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Oukiva

New Renting Contract Law from May 1st 2018

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Oukiva

Hi. I already read about that rumour somewhere but can't find it again. Maybe another forum...

So now it's official, and/but concerns only "leasing business" that rent at least 5 apartments.

See http://tilleke.com/resources/new-contract-controls-introduced-residential-property-leasing-businesses-thailand-0

where they made this useful PDF about the new renting contract law.


See also http://thailandproperty.news/new-rental-law-start-may-1 that made a good summary of consequences.

Quote

 

In summary, ThailandProperty.News notes the following important points.

  1. This new legal development will only apply to residential property landlords with five or more properties. Given the passion for property investment in Thailand, we know there will be a considerable number of Thai landlords affected by this development.
  2. As a tenant you should request an English version of your tenancy agreement, even though the need for a Thai language one is specified. If it’s a translation, remember that it will only be as good as the translator’s skills.
  3. Landlords are prevented from charging more for basic utilities than they actually cost.
  4. Landlords can only request one-month in advance rental payment and one-month as a security deposit. Currently almost every rental requires two-months as security and one-month rent in advance.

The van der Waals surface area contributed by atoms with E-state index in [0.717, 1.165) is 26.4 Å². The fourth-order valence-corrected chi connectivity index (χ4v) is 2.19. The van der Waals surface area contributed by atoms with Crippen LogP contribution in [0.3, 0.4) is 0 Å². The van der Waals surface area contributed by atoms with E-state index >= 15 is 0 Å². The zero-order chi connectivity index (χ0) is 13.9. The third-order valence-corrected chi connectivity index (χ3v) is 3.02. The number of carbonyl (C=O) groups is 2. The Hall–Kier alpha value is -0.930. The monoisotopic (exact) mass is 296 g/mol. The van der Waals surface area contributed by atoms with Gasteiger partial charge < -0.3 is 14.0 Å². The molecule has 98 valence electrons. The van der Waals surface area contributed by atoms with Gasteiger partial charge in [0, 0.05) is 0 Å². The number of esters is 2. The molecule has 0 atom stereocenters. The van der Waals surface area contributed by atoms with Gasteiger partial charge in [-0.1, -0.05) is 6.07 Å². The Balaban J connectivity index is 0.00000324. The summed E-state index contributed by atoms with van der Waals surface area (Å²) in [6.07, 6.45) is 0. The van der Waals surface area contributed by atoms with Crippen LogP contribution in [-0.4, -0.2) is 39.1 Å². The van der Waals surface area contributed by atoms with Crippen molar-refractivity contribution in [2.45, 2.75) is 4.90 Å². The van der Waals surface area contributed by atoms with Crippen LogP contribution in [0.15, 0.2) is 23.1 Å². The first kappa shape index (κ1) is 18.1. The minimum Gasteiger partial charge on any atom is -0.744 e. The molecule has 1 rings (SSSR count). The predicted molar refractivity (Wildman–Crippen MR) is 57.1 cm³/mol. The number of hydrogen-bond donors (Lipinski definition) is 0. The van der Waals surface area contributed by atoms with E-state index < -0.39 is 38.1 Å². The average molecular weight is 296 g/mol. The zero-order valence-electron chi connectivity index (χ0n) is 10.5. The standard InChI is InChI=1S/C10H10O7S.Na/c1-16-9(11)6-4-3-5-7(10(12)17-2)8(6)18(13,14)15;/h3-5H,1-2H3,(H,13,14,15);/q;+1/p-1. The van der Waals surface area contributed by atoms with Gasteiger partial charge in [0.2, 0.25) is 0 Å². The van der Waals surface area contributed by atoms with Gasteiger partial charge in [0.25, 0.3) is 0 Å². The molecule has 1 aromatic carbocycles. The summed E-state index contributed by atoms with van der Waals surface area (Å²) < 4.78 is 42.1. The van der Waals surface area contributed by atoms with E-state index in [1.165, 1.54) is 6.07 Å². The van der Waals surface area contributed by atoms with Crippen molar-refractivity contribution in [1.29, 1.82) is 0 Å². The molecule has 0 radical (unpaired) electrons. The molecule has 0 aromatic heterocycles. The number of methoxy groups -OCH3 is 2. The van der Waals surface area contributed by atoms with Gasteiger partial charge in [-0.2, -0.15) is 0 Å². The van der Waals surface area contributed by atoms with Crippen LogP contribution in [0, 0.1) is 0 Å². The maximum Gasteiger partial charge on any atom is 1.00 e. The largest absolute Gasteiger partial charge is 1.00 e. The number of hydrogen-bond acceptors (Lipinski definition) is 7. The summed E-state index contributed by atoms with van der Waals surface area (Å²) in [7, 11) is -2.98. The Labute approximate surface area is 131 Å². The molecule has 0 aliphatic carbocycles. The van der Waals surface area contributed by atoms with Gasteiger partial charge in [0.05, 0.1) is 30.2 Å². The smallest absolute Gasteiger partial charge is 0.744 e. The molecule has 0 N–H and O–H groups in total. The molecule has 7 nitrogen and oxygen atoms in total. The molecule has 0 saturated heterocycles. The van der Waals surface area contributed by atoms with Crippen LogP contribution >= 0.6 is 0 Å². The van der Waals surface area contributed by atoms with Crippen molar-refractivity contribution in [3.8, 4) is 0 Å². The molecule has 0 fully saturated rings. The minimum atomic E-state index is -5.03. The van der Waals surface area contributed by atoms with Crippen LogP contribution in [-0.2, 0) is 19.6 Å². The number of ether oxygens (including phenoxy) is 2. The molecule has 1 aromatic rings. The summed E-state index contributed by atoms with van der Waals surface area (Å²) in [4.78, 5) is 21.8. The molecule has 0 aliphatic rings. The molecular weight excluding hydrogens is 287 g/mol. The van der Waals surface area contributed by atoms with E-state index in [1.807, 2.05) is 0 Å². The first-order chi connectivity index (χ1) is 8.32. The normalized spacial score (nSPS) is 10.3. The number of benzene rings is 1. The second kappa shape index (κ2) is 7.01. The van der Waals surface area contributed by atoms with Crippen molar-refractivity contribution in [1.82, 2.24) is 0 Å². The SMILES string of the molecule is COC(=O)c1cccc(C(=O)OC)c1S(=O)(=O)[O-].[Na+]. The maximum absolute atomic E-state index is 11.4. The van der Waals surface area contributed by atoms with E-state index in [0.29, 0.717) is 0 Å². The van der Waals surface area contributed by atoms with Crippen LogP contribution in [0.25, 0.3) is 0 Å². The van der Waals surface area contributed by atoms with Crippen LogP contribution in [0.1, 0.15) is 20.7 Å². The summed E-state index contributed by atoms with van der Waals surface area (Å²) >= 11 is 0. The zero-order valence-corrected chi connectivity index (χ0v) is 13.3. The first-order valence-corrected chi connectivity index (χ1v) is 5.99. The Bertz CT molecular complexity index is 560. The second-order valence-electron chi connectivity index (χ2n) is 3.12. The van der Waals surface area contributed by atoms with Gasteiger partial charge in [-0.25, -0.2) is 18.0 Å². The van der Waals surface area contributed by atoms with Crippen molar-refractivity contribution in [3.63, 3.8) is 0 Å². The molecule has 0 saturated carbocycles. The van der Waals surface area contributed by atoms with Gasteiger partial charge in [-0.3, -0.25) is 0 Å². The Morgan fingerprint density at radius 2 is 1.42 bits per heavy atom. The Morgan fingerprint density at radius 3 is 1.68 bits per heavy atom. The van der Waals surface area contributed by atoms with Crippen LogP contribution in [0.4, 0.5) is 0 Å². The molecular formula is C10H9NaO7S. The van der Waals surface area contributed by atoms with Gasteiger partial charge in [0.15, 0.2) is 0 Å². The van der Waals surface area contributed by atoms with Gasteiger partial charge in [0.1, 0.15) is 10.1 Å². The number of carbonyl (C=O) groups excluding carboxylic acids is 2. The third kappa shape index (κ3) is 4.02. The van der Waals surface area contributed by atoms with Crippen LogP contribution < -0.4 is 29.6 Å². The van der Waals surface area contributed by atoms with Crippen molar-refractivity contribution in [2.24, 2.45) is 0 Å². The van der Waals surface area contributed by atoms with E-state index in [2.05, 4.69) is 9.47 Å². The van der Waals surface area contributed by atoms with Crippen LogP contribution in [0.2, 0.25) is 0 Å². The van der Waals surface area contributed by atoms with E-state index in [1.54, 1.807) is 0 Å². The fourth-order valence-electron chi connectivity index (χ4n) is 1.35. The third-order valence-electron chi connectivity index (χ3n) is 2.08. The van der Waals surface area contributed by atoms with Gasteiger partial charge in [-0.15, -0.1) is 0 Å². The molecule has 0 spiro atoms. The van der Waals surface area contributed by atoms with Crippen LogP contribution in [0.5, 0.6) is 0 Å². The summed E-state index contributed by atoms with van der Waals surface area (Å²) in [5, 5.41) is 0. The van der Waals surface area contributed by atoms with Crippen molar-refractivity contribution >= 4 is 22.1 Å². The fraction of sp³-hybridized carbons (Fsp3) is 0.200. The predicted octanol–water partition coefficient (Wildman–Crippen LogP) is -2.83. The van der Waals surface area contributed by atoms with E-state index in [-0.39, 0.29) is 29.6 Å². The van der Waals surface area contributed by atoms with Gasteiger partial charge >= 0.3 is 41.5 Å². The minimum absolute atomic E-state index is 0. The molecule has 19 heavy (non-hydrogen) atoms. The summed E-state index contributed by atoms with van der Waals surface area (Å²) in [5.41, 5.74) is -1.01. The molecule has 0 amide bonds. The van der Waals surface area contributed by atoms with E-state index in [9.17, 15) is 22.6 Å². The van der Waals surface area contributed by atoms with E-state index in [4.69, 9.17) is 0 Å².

5. Wear and tear cannot be used as a reason to not return any deposit, which also must be returned within seven days.
  6. Even when signing a one-year agreement, or longer, tenants have the right to leave giving 30 days’ notice. No more “take over my lease” listings in these cases, we think.
  7. Landlords can still inspect their property during an any rental period, but not without advance notice.

As with any property rental, ThailandProperty.News suggests you either (a) obtain legal advice before signing a legal rental agreement, or (b) ensure you fully understand the legal implications of any documents you sign.

 

Edited by Oukiva

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Jackie2013

Seems like good news for us that rent. Not sure how hard it will be enforced though...

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peter.storm

I am a landlord and it seems that this will make it less attractive for foreign landlords to let property in thailand. 

all contracts need to be in thai to be legal

usually it is only thai landlords that charge more for utilities.

I am pleased to be out of the game.

good luck tenants getting you deposit back and being treated fairly!!!!!

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js89

Actually, I think this is very good. It's really only likely to affect the professional Thai landlords that cater to the general population. Most expats are sensible enough to read their contracts and negotiate. My rental agreement is pretty reasonable and contains no really abusive clauses as I deleted them during contract negotiation, although it does have a two month security deposit clause. At the time I rented, it was standard practise and I negotiated a two month break-clause in exchange for the two month deposit. It's a minor technicality, but at least it means I cannot be pursued in court for the balance of the lease contract if I want to leave before the lease expires.